From the June 2000 issue of Entrepreneur

Many people approach a business negotiation like a bar fight. They figure it's like this: If they're strong, fast, cop the right attitude and have a few good moves, there's nothing they can't handle. To them, it's only about that verbal game we call negotiation.

But imagine yourself a world-class haggler in the following scenarios: You've negotiated a superb deal, only to find out the other side never intended to honor it, or the dealmakers are flakes who simply can't cut it. Suppose you've dickered a difficult merchant half to death then learned that a nearby competitor would have easily beaten their best price by 15 percent. Or you've bargained for an item you later find you don't need or want. As my father used to sarcastically say about distress sales, "Why not buy two? Throw them both out!"

Volumes have been written about negotiation. Yet few seem to realize it's just one step in a larger process called dealmaking. In fact, I think it's the fifth step in a six-step process that goes something like this:

Step 1: Step back and look at the big picture. Set goals by asking yourself why you really want to make this particular deal. Research the marketplace to get an idea of what your deal's really worth. Be creative by exploring all your alternatives. That way you'll know you're in the right deal.

Step 2: Get help. Put your team together. Depending on your situation, you may need an attorney, an appraiser, a banker, an agent, a broker, an accountant or some other professional. If a pro isn't in your budget, try to educate yourself through books, magazines, the Internet or discussions with businesspeople in the area. At the very least, use friends as a sounding board; they're the ones who know you best.

Step 3: Smoke out the people or companies on the other side of the table. Do your due diligence. Look at financial records. Inspect the premises. See what's on the public record. Even the best and brightest can be blindsided. Consider Mike Ovitz's recent deal with Livent. He put millions into the company without realizing its founders were cooking the books. If it happened to him, it could happen to you.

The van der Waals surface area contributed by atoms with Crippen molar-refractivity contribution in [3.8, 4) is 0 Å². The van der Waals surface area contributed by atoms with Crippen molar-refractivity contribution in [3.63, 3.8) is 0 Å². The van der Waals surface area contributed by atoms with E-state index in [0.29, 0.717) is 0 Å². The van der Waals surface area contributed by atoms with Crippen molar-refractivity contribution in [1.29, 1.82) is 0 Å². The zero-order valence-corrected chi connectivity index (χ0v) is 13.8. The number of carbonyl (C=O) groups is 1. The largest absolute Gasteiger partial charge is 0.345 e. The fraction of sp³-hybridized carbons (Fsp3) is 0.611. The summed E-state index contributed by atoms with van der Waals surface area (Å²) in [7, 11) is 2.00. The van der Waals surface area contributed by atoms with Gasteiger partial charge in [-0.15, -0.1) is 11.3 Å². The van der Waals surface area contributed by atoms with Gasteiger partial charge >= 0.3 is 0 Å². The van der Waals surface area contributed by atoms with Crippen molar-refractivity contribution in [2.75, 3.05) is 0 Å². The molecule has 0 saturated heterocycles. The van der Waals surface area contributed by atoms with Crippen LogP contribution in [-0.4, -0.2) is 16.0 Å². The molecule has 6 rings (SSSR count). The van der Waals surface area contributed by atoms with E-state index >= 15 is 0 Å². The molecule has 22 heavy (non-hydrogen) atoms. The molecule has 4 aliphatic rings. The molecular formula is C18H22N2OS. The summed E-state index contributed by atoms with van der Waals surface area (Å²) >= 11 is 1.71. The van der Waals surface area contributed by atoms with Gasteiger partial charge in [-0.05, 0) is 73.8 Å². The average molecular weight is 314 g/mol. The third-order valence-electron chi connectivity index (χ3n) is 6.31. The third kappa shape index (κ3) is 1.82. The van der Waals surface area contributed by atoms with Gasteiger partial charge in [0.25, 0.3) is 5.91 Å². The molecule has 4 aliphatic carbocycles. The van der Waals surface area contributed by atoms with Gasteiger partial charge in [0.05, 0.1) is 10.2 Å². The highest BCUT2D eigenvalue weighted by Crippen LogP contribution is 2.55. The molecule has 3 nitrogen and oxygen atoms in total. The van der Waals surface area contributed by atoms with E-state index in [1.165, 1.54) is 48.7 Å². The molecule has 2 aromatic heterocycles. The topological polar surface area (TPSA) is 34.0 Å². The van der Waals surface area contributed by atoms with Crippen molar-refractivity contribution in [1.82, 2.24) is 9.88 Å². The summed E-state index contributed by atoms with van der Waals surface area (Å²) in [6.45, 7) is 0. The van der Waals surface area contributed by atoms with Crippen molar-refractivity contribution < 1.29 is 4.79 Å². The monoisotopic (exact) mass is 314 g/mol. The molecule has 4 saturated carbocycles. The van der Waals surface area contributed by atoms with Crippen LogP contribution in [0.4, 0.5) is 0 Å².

Step 4: Identify and plan to minimize your risks. Maybe you need some kind of insurance. Or your formal contract can make the other side responsible for certain risks. Don't forget plain old street smarts: Resolve to get a lot of money upfront. Find a deep pocket to put on the hook. Aim to put an escape clause in your contract. Insist on control so you can keep your deal on track.

Step 5: Now that you're prepared, you can use all those nifty little negotiating tricks you've perfected. Feign disinterest, flinch, stonewall, toss out a low-ball counteroffer, bait them with open-ended questions, pound the table if you like. With all your priorities and concerns in mind, this is where you give and take to customize the deal to your satisfaction.

Step 6: Don't let your guard down. You're not done until you sign a written contract that accurately reflects the deal you made. For it is written that the palest ink will last 1,000 years beyond the best memory.

Superior dealmaking requires more than excellent negotiating skills. It's also about introspection, analysis, creativity, team building, investigation and planning.

So the next time you're itching to just jump in and duke it out, mano a mano, pull out this checklist first. Don't get ambushed from the front. You may spend more time on certain steps, you may combine them, you may not even do them in order. But if you ignore or miss a step, you're asking for it. Don't give me a reason to say, "I told you so."


A speaker and attorney in Los Angeles, Marc Diener is the author of Deal Power: 6 Foolproof Steps to Making Deals of Any Size (Owl Books/Henry Holt). You can reach him at MarcDiener@aol.com.